The marine ecosystem is still an untapped reservoir of biologically active compounds, which have considerable potential to supply food ingredients towards development of new functional foods. With the goal of increasing the availability and chemical diversity of functional marine ingredients, much research has been developed using biotechnological tools to discover and produce new compounds.
This review summarizes the advances in biotechnological tools for production of functional ingredients, including enzymes, for the food industry. Tools involving biotechnological processes (bioreactors, fermentations, bioprocessing) and those involving genetic research designated as molecular biotechnology are discussed highlighting how they can be used in the controlled manipulation and utilization of marine organisms as sources of food ingredients, as well as discussing the most relevant shortcomings towards applications in new functional foods.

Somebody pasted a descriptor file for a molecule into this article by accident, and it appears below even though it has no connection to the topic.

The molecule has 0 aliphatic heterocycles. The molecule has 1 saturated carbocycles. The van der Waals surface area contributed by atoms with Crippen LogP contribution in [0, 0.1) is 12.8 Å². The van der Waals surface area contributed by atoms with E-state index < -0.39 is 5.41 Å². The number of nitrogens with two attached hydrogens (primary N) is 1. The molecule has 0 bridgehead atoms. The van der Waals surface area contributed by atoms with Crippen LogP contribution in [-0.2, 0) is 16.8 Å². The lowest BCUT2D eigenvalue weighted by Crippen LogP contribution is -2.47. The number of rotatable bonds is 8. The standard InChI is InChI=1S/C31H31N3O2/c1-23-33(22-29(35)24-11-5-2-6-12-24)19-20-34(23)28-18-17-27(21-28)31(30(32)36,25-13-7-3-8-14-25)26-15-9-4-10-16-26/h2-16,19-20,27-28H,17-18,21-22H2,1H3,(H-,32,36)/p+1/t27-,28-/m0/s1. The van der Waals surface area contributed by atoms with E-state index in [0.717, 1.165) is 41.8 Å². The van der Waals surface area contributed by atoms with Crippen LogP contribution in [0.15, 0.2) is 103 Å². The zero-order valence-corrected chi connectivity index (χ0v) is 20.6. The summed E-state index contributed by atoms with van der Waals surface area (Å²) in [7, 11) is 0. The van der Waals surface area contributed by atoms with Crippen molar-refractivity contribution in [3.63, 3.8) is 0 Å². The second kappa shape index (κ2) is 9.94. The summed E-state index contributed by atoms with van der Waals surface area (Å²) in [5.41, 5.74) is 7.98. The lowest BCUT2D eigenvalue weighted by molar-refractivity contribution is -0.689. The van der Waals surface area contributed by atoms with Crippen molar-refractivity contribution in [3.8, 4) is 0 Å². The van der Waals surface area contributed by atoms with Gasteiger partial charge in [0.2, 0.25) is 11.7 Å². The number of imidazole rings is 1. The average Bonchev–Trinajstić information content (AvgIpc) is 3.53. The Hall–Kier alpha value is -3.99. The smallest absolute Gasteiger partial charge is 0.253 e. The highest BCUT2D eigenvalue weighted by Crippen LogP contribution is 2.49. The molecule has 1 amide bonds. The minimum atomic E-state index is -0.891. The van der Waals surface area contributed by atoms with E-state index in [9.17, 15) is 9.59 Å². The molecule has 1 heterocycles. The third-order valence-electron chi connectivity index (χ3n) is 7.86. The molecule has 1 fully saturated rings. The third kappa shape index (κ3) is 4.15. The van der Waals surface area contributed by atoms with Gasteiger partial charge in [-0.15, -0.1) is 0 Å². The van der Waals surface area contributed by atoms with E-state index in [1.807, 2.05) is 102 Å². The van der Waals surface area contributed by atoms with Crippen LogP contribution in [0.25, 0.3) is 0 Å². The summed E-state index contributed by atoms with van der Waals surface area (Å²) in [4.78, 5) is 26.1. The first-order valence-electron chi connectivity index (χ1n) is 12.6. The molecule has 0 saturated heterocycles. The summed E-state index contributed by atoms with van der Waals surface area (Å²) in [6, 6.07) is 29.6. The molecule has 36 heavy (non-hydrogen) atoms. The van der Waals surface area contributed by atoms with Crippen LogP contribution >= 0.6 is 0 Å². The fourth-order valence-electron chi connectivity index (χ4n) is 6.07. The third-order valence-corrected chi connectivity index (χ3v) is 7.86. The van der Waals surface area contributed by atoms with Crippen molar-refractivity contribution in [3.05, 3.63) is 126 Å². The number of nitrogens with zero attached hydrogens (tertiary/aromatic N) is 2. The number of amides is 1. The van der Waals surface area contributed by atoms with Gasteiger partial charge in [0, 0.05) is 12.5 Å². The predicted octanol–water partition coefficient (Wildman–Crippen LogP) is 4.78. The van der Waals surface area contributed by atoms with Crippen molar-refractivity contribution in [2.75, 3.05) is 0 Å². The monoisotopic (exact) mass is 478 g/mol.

LIPOTEC is introducing in Bangkok its novel peptides Delisens™ and Telangyn™ directed at treating skin disorders that characterizes sensitive skin, which are caused by an exaggerated inflammatory response to external stimuli, such as cosmetics allergens. Marine-based HA-booster Hyanify™ is also among its new active ingredients on show at in-cosmetics.
From marine biotechnology through biofermentation, Hyanify™ is an exopolysaccharide with efficacy in boosting the synthesis of hyaluronic acid in the skin, offering an efficient replenishing effect against wrinkles. As show in vivo, nasolabial folds reduced in only 14 days of treatment with 1% Hyanify™ Solution. HA availability decreases with aging, altering the balance between synthesis and degradation, which leads to dehydration of the skin and volume loss. Hyanify™ can have positive impact for potential formulations targeting mature skins, where an efficient anti-wrinkle and replenishing effects are intended.